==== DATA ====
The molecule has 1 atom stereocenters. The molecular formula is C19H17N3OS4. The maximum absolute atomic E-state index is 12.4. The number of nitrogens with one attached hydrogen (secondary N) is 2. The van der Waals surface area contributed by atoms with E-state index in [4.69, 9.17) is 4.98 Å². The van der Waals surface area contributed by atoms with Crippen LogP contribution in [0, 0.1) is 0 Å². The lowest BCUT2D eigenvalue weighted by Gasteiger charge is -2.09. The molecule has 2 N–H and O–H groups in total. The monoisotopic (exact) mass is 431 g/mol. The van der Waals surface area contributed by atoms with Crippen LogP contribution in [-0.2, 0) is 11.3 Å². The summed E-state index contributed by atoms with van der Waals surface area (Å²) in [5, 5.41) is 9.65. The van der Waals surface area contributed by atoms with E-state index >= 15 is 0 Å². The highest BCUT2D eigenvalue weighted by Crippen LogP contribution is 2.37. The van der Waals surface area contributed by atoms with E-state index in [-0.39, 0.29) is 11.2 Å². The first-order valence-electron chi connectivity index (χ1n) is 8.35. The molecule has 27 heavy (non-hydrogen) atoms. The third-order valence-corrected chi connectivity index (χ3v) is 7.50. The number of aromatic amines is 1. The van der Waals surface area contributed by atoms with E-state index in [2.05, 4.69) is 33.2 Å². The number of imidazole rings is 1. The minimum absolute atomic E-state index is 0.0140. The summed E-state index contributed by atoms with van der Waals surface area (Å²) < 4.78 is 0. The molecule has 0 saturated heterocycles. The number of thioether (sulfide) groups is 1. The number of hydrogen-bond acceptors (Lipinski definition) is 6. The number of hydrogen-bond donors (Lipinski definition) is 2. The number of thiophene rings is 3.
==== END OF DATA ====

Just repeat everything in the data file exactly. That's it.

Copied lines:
The molecule has 1 atom stereocenters. The molecular formula is C19H17N3OS4. The maximum absolute atomic E-state index is 12.4. The number of nitrogens with one attached hydrogen (secondary N) is 2. The van der Waals surface area contributed by atoms with E-state index in [4.69, 9.17) is 4.98 Å². The van der Waals surface area contributed by atoms with Crippen LogP contribution in [0, 0.1) is 0 Å². The lowest BCUT2D eigenvalue weighted by Gasteiger charge is -2.09. The molecule has 2 N–H and O–H groups in total. The monoisotopic (exact) mass is 431 g/mol. The van der Waals surface area contributed by atoms with Crippen LogP contribution in [-0.2, 0) is 11.3 Å². The summed E-state index contributed by atoms with van der Waals surface area (Å²) in [5, 5.41) is 9.65. The van der Waals surface area contributed by atoms with E-state index >= 15 is 0 Å². The highest BCUT2D eigenvalue weighted by Crippen LogP contribution is 2.37. The van der Waals surface area contributed by atoms with E-state index in [-0.39, 0.29) is 11.2 Å². The first-order valence-electron chi connectivity index (χ1n) is 8.35. The molecule has 27 heavy (non-hydrogen) atoms. The third-order valence-corrected chi connectivity index (χ3v) is 7.50. The number of aromatic amines is 1. The van der Waals surface area contributed by atoms with E-state index in [2.05, 4.69) is 33.2 Å². The number of imidazole rings is 1. The minimum absolute atomic E-state index is 0.0140. The summed E-state index contributed by atoms with van der Waals surface area (Å²) < 4.78 is 0. The molecule has 0 saturated heterocycles. The number of thioether (sulfide) groups is 1. The number of hydrogen-bond acceptors (Lipinski definition) is 6. The number of hydrogen-bond donors (Lipinski definition) is 2. The number of thiophene rings is 3.